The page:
Open Access Research article

Measuring decision quality: psychometric evaluation of a new instrument for breast cancer chemotherapy

Clara N Lee1*, Matthew H Wetschler2, Yuchiao Chang3, Jeffrey K Belkora4, Beverly Moy5, Ann Partridge6 and Karen R Sepucha7

Author Affiliations

1 Department of Surgery, Lineberger Comprehensive Cancer Center, Sheps Center for Health Services Research, University of North Carolina, UNC Plastic Surgery CB 7195, 27599-7195 Chapel Hill, NC, USA

2 Department of Emergency Medicine, Stanford University, Palo Alto, USA

3 General Medicine Division, Massachusetts General Hospital, Harvard Medical School, Boston, USA

4 Institute for Health Policy Studies, University of California, San Francisco, CA, USA

5 Massachusetts General Hospital Cancer Center, Harvard Medical School, Boston, USA

6 Dana-Farber Cancer Institute, Brigham and Women’s Hospital, Harvard Medical School, Boston, USA

7 Health Decision Sciences Center, Massachusetts General Hospital, Harvard Medical School, Boston, USA

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BMC Medical Informatics and Decision Making 2014, 14:73  doi:10.1186/1472-6947-14-73

Published: 20 August 2014

Abstract

Background

Women diagnosed with early stage (I or II) breast cancer face a highly challenging decision – whether or not to undergo adjuvant chemotherapy. We developed a decision quality instrument for chemotherapy for early stage breast cancer and sought to evaluate its performance.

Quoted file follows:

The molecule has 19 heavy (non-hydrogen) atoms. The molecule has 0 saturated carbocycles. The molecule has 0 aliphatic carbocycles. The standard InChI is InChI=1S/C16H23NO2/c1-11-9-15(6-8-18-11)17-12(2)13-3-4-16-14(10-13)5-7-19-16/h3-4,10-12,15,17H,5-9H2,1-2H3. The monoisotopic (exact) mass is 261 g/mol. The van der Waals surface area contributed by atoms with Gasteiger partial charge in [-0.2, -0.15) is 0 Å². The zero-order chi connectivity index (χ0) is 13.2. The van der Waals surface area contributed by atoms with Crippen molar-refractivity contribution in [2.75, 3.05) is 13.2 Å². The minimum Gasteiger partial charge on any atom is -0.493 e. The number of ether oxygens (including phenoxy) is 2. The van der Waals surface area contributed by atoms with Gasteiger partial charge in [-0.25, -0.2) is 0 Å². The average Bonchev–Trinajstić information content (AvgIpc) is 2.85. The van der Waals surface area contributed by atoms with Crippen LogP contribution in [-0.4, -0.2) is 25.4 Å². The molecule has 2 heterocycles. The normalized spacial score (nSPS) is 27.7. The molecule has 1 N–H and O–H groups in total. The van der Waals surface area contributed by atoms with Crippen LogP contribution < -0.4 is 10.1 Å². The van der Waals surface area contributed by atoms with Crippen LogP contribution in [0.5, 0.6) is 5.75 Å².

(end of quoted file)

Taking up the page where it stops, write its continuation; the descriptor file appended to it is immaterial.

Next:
Methods

Cross-sectional, mailed survey of recent breast cancer survivors, providers, and healthy controls and a retest survey of survivors. The decision quality instrument includes questions on knowledge and personal goals. It results in a knowledge score and concordance score, which reflects the percentage of patients who received treatments that match their goals. Hypotheses related to acceptability, feasibility, validity, and reliability of the survey instrument were examined.

Results

Responses were received from 352 patients, 89 providers and 35 healthy controls. The decision quality instrument was feasible to implement with few missing data. The knowledge scores had good retest reliability (intraclass correlation coefficient (ICC) =0.75). Knowledge scores discriminated between providers and patients (mean difference 31.1%, 95% CI 26.9, 35.3) and between patients and healthy controls (mean difference 11.2, 95% CI 5.4, 17.1). Most providers reported that the knowledge items covered essential content. Two of the five goal items had a ceiling effect, and one goal had low content validity. The goal items had moderate retest reliability (ICC’s 0.57 to 0.78). In the multivariable model of treatment, none of the patient goals was associated with receipt of chemotherapy. Age and hormone receptor status were the only variables independently associated with chemotherapy. Most patients (77.6%) had treatment concordant with that predicted by the model. Patients who had concordant treatment had similar levels of confidence and regret as those who did not.

Conclusions

The Decision Quality Instrument is a reliable and valid measure of patient knowledge about chemotherapy, but its ability to measure concordance with patient goals is limited. In this sample, patient goals were not associated with treatment, and most patients reported they were not asked their preference, suggesting that goals were not adequately considered in decision making.

Keywords:
Decision; Regret; Breast cancer; Shared decision making; Quality of care; Decision quality; Chemotherapy; Adjuvant therapy